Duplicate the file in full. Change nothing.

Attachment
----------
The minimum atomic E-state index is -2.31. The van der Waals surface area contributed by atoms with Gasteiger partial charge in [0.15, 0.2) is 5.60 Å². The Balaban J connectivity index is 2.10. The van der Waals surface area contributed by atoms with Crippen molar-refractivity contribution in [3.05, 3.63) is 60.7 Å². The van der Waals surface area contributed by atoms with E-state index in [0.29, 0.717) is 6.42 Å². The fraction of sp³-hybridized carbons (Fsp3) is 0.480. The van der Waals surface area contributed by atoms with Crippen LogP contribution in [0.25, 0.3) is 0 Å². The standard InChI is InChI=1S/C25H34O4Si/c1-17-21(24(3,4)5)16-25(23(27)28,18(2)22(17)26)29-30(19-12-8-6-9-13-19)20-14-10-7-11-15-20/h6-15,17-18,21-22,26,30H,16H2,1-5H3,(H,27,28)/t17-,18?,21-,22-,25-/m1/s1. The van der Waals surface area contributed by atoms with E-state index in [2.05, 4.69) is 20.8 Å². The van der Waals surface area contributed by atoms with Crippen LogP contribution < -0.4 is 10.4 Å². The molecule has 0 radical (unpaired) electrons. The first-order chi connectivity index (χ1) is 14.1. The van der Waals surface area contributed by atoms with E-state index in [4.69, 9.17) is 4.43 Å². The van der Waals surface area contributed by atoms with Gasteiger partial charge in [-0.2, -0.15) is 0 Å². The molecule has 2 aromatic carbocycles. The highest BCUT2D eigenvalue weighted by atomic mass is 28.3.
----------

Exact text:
The minimum atomic E-state index is -2.31. The van der Waals surface area contributed by atoms with Gasteiger partial charge in [0.15, 0.2) is 5.60 Å². The Balaban J connectivity index is 2.10. The van der Waals surface area contributed by atoms with Crippen molar-refractivity contribution in [3.05, 3.63) is 60.7 Å². The van der Waals surface area contributed by atoms with E-state index in [0.29, 0.717) is 6.42 Å². The fraction of sp³-hybridized carbons (Fsp3) is 0.480. The van der Waals surface area contributed by atoms with Crippen LogP contribution in [0.25, 0.3) is 0 Å². The standard InChI is InChI=1S/C25H34O4Si/c1-17-21(24(3,4)5)16-25(23(27)28,18(2)22(17)26)29-30(19-12-8-6-9-13-19)20-14-10-7-11-15-20/h6-15,17-18,21-22,26,30H,16H2,1-5H3,(H,27,28)/t17-,18?,21-,22-,25-/m1/s1. The van der Waals surface area contributed by atoms with E-state index in [2.05, 4.69) is 20.8 Å². The van der Waals surface area contributed by atoms with Crippen LogP contribution < -0.4 is 10.4 Å². The molecule has 0 radical (unpaired) electrons. The first-order chi connectivity index (χ1) is 14.1. The van der Waals surface area contributed by atoms with E-state index in [4.69, 9.17) is 4.43 Å². The van der Waals surface area contributed by atoms with Gasteiger partial charge in [-0.2, -0.15) is 0 Å². The molecule has 2 aromatic carbocycles. The highest BCUT2D eigenvalue weighted by atomic mass is 28.3.